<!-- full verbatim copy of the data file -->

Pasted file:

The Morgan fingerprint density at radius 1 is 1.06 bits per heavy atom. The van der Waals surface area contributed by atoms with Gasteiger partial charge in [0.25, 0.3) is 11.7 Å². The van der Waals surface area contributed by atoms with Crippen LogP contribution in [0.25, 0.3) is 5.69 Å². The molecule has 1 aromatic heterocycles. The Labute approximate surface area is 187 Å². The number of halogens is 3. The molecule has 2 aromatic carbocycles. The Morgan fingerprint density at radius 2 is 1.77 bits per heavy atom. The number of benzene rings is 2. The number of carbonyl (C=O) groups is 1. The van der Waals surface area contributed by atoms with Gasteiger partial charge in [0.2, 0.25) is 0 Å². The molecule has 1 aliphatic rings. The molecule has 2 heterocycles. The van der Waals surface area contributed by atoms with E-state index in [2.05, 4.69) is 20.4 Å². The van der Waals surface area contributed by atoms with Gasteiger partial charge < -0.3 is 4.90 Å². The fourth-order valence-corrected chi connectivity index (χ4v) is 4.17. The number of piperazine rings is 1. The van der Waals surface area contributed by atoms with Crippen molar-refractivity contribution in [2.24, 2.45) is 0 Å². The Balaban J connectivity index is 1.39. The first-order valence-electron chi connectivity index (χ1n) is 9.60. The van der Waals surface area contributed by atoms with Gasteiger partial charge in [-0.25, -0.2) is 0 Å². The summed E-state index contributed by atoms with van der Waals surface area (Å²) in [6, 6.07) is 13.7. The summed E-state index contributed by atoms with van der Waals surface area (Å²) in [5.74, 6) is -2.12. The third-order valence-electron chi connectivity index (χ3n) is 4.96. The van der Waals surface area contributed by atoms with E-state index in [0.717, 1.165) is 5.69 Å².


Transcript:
The Morgan fingerprint density at radius 1 is 1.06 bits per heavy atom. The van der Waals surface area contributed by atoms with Gasteiger partial charge in [0.25, 0.3) is 11.7 Å². The van der Waals surface area contributed by atoms with Crippen LogP contribution in [0.25, 0.3) is 5.69 Å². The molecule has 1 aromatic heterocycles. The Labute approximate surface area is 187 Å². The number of halogens is 3. The molecule has 2 aromatic carbocycles. The Morgan fingerprint density at radius 2 is 1.77 bits per heavy atom. The number of benzene rings is 2. The number of carbonyl (C=O) groups is 1. The van der Waals surface area contributed by atoms with Gasteiger partial charge in [0.2, 0.25) is 0 Å². The molecule has 1 aliphatic rings. The molecule has 2 heterocycles. The van der Waals surface area contributed by atoms with E-state index in [2.05, 4.69) is 20.4 Å². The van der Waals surface area contributed by atoms with Gasteiger partial charge < -0.3 is 4.90 Å². The fourth-order valence-corrected chi connectivity index (χ4v) is 4.17. The number of piperazine rings is 1. The van der Waals surface area contributed by atoms with Crippen molar-refractivity contribution in [2.24, 2.45) is 0 Å². The Balaban J connectivity index is 1.39. The first-order valence-electron chi connectivity index (χ1n) is 9.60. The van der Waals surface area contributed by atoms with Gasteiger partial charge in [-0.25, -0.2) is 0 Å². The summed E-state index contributed by atoms with van der Waals surface area (Å²) in [6, 6.07) is 13.7. The summed E-state index contributed by atoms with van der Waals surface area (Å²) in [5.74, 6) is -2.12. The third-order valence-electron chi connectivity index (χ3n) is 4.96. The van der Waals surface area contributed by atoms with E-state index in [0.717, 1.165) is 5.69 Å².